Sources:

What is the difference between a Recordkeeper and a Third Party Administrator (TPA)? (ND). By Justin Ladden. Bright Scope.

401(k) Recordkeeper: What They Do And What To Look For. (2016). By Esther Kim. For Us All 401k Blog.

 

 

Debunking Your Biggest 401k Fears

Debunking Your Biggest 401k Fears

 

Starting a new 401(k) match plan can be daunting. So many impactful questions arise when the time comes for a business to consider adding this benefit. If you find yourself thinking more and more about a 401(k) match, keeping the facts straight is important. Here are a few myths about 401(k) plans debunked.

 

Do I need to offer a match? 

 

Legally, no. The IRS does not require businesses to offer a matching plan. However, it is such a common practice now that employers should consider the positives of a 401(k) match. Many businesses use their matching percentage as an attraction for new workers. When considering who to choose from comparable companies, the benefits they each offer will be a huge factor.

 

Retirement Plans are expensive.

 

For a smaller business, the advent of 401(k) plan contribution matching can sound daunting. Allocating anywhere between 3% and 6% on average towards an employee’s plan could add up quickly, right? This myth can be debunked twofold.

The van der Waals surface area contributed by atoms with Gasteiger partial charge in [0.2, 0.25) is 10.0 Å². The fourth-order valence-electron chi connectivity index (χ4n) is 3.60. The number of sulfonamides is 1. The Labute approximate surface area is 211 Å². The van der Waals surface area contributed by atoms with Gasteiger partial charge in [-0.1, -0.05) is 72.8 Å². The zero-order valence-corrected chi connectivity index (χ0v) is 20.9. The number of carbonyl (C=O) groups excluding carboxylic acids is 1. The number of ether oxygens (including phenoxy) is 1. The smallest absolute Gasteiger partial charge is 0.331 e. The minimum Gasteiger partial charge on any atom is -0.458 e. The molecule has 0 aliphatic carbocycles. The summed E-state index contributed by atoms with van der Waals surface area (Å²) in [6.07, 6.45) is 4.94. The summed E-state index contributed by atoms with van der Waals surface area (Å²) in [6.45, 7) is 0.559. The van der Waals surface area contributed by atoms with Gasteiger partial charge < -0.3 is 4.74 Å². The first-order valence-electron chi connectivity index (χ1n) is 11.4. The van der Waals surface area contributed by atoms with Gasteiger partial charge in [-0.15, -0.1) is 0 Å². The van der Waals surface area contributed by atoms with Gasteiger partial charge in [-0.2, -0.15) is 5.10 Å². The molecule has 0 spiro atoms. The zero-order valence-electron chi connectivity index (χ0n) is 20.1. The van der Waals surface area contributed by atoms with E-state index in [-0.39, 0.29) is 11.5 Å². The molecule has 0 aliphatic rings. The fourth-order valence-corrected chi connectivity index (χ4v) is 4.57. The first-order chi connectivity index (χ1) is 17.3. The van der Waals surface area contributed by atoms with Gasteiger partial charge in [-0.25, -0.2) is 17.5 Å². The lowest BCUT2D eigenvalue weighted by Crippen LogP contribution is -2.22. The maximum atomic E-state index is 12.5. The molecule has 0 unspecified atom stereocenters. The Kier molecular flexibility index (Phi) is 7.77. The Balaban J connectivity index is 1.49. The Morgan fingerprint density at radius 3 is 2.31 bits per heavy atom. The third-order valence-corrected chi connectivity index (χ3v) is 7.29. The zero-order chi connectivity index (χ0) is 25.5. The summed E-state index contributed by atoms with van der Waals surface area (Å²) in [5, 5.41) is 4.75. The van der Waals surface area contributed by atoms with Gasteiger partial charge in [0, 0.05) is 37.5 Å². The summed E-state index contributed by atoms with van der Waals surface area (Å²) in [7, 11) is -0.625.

First, these plans are much cheaper for the business in comparison to pension plans that were popular in the past. The burden of retirement falls upon the employee, with the employer taking a supporting role.

Secondly, 401(k) plans are tax-deductible! You can claim any matches when filing taxes. Not having to provide a pension plan and also being able to claim contributions when filing taxes makes a 401(k) plan the obvious choice.

 

Only larger companies offer a retirement plan.

 

Not true. According to the Bureau of Labor Statistics, 56% of businesses offer a 401(k) match. This number represents businesses of all sizes, therefore showing the popularity of 401(k) plans.

A 401(k) retirement program will be especially advantageous to a growing business that is looking to attract new employees and inspire current employee retention.

These are just a few of the many myths surrounding 401(k) matching. Look through our other blog posts to learn more about the benefits of starting up a 401(k) plan for your business.

 

Have more questions about retirement administration? Schedule a plan discussion with us or take 30 seconds to find which plan is best for your company with the retirement plan evaluator.

 

 

How a Safe Harbor 401k Can Help Business Owners Save For Retirement